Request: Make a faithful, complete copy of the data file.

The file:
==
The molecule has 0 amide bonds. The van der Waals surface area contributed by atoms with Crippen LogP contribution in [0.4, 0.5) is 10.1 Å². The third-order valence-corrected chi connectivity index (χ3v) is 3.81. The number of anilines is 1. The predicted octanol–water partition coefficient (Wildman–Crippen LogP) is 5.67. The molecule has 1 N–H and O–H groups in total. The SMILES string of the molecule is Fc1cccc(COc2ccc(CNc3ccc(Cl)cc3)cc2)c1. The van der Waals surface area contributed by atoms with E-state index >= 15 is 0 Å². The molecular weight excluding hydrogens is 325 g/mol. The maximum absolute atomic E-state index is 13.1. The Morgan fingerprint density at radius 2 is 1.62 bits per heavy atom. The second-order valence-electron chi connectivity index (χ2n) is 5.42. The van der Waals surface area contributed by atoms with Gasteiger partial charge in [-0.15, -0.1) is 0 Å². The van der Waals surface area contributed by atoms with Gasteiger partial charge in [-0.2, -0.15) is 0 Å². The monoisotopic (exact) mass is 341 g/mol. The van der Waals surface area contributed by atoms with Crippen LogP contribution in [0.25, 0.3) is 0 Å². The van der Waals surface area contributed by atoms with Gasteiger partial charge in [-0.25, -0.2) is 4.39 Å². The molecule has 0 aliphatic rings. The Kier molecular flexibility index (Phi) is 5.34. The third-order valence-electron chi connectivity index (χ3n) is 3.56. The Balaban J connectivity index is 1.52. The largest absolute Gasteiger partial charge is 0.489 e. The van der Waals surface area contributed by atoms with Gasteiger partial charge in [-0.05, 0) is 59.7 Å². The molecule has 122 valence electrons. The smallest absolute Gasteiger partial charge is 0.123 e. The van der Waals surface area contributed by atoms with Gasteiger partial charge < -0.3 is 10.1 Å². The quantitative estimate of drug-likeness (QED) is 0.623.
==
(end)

The molecule has 0 amide bonds. The van der Waals surface area contributed by atoms with Crippen LogP contribution in [0.4, 0.5) is 10.1 Å². The third-order valence-corrected chi connectivity index (χ3v) is 3.81. The number of anilines is 1. The predicted octanol–water partition coefficient (Wildman–Crippen LogP) is 5.67. The molecule has 1 N–H and O–H groups in total. The SMILES string of the molecule is Fc1cccc(COc2ccc(CNc3ccc(Cl)cc3)cc2)c1. The van der Waals surface area contributed by atoms with E-state index >= 15 is 0 Å². The molecular weight excluding hydrogens is 325 g/mol. The maximum absolute atomic E-state index is 13.1. The Morgan fingerprint density at radius 2 is 1.62 bits per heavy atom. The second-order valence-electron chi connectivity index (χ2n) is 5.42. The van der Waals surface area contributed by atoms with Gasteiger partial charge in [-0.15, -0.1) is 0 Å². The van der Waals surface area contributed by atoms with Gasteiger partial charge in [-0.2, -0.15) is 0 Å². The monoisotopic (exact) mass is 341 g/mol. The van der Waals surface area contributed by atoms with Crippen LogP contribution in [0.25, 0.3) is 0 Å². The van der Waals surface area contributed by atoms with Gasteiger partial charge in [-0.25, -0.2) is 4.39 Å². The molecule has 0 aliphatic rings. The Kier molecular flexibility index (Phi) is 5.34. The third-order valence-electron chi connectivity index (χ3n) is 3.56. The Balaban J connectivity index is 1.52. The largest absolute Gasteiger partial charge is 0.489 e. The van der Waals surface area contributed by atoms with Gasteiger partial charge in [-0.05, 0) is 59.7 Å². The molecule has 122 valence electrons. The smallest absolute Gasteiger partial charge is 0.123 e. The van der Waals surface area contributed by atoms with Gasteiger partial charge < -0.3 is 10.1 Å². The quantitative estimate of drug-likeness (QED) is 0.623.